Wow, I definitely haven't dealt with what you have dealt with.
Gods, I don't blame you for mistrusting doctors after your experience.
Gods, Adelene, and here I was thinking I was the only one on the boards to have suffered from psychiatric medical abuse. :S
I really wasn't intending for this thread to focus on that. It's just the angle that I'm coming at the issue from. And really, other than the two issues I mentioned, I've come out of it okay - I'm very resilient, apparently, which certainly doesn't make what happened any less abusive, but it does make it easier for me to get on with my life now that it's over. The biggest effects it's had on my life are to make me rather wary (since I'm very aware that people don't have to be malicious to be dangerous) and quite passionate about youth rights and ableism.
As for the doctor thing, I think it is perfectly reasonable for you to come to a health care practitioner with a specific expectation for care, and the right to ask for that type of care, as long as it's reasonable.
Hm. I was thinking more along the lines of "If I decline a form of treatment - especially drugs - do not push, at all. If I say no the first time, do not
ask me a second time. If I change my mind, I
will tell you
- and it's reasonably likely that I will change my mind after doing some research, if the thing that you're trying to treat is serious or problematic. If you push a prescription on me, that prescription will not be filled, and that will probably be the last time you see me." and perhaps "Do not touch me without having received explicit permission to do so, for each instance of touching me. 'I'm going to do X now' is not an acceptable request for permission to touch me. Mistakes in this area are acceptable, but if it's regularly disregarded, I will be finding a different doctor." (The former issue has already been an issue. I wound up having a panic attack in the doctor's office last time I had a checkup - and it was the last time I had a checkup because I've been too nervous to try again since - over fucking allergy pills
Other than the fact that I expect to be a little bit trigger-happy about refusing treatment, I don't think I'll have much problem taking a doctor's advice about types of treatment. (Checking stuff out on WebMD before going along with it is normal, right?)
Especially since you identify as being on the autism spectrum, I think it would be expected that you would want a practitioner who would understand and accommodate your particular needs.
...I just contemplated disclosing my neurotype to a doctor in RL... I'm going to go gibber in the corner for a while, now. (Not really, but yeah... that's not goona happen.)
Fortunately, I pass well enough as a shy neurotypical that I can generally get away with not doing that. Even more luckily, my medical records were misplaced by my next-to-last doctor, so any new doctor will only know about that part of my history if I tell them.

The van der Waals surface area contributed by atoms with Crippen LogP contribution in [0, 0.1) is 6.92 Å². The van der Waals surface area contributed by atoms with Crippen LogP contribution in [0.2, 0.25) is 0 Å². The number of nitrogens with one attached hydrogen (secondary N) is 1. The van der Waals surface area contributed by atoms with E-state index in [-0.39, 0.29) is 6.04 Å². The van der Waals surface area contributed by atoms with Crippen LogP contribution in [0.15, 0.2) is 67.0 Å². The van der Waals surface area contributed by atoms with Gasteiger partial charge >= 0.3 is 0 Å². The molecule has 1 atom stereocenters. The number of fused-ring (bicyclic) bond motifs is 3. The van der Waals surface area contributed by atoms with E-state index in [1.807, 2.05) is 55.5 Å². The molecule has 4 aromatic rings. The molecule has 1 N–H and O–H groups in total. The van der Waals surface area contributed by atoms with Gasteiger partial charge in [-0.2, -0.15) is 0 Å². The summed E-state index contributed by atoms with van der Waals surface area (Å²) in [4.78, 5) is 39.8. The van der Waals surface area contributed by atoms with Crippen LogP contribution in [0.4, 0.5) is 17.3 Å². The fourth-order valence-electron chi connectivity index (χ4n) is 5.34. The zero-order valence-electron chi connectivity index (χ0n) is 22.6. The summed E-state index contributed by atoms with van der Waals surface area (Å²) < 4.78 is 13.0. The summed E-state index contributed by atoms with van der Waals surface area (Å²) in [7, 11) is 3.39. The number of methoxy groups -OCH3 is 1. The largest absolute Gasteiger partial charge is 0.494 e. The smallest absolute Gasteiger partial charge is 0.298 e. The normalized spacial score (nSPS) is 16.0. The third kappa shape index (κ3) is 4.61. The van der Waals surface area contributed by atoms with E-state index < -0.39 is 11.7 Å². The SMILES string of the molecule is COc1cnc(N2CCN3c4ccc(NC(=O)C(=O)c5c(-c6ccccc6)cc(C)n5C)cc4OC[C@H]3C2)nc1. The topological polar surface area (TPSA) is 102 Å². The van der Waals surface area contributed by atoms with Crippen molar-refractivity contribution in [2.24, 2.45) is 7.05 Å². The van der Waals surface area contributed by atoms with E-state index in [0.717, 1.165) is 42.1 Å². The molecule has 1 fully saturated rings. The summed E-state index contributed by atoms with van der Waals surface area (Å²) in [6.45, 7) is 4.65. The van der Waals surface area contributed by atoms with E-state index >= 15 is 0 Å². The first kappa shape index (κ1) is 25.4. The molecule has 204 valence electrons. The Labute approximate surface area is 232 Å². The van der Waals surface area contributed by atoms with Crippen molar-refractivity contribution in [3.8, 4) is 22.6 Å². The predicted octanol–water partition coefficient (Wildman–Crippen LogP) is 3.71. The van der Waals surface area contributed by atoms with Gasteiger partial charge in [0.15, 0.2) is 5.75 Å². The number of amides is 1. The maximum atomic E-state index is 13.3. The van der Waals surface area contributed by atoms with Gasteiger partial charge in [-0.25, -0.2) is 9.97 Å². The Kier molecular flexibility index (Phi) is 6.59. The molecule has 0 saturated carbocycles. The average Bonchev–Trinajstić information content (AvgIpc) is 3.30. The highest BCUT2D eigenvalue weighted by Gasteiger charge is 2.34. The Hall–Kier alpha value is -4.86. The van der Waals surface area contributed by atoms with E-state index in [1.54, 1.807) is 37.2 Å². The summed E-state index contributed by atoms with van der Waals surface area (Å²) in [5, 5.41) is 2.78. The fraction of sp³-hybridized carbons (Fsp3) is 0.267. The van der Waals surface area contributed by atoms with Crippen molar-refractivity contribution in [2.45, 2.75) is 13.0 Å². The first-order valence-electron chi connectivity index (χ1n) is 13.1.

I would read up on both, and see how you feel about going to see a practitioner for a base line physical exam with a blood sugar test and a full thyroid panel. Then, if you ever start showing any symptoms of either condition (depression would be one for hypothyroidism, unfortunately) you can get follow up blood work done, and see how you're doing. Both diabetes and thyroid problems can be managed easily in many cases without a lot of practitioner contact. You can even get a glucometer (a blood sugar testing machine) and test your blood sugar at home.
My friend Three suggested that I could have lab work done without seeing a GP at all, and just have the results sent to me. (I don't have health insurance, so referrals aren't an issue.) That seems like a safe first step, but I still need to figure out how I'm going to handle it if something comes back bad on them.
Regarding depression, I decided a while back that I'm simply not going to see a psych doctor ever again, unless I'm literally physically forced to do so. If I get depressed, looking for medical causes is fine, but if that doesn't pan out, I'm just going to be depressed. Fortunately I don't seem prone to depression except situationaly, and that clears up quickly when I get myself out of the problematic situation.
Regarding medical abuse specifically, it sometimes helps me to place more of the blame on the doctors, rather than my parents. Your mother took the medical advice of a professional, and that advice turned out to be utter shit, but your mother never noticed and probably never will because she's one of those people who just trusts professionals that much, or the beliefs they instilled in her about you are just so ingrained by this point, or whatever the case may be. Thinking like that has helped me at least feel a little less betrayed by my parents (although there's certainly plenty else that they and they alone are responsible for) and made me feel just that eensy, eensy bit safer around them. (Which still isn't saying much, but eh.)
That's pretty much where I am with her, actually. She definitely believes that professionals are just about infallible. (It doesn't help that she was raised to be very submissive.) 'Never noticed' doesn't fly, with as much noise as I was making about the problems, though - she knew, and chose to trust the professionals over me, even about the state of my own mind, and that's deeply, deeply wrong. It actually parallels (trig: rape)
ignoring someone who's saying 'no' to sex on the grounds that they'll enjoy the experience.
(By the way, considering forced drugging to be as bad as rape or a type of rape is actually pretty common among people who've experienced it. There are a ridiculous number of parallels between them.)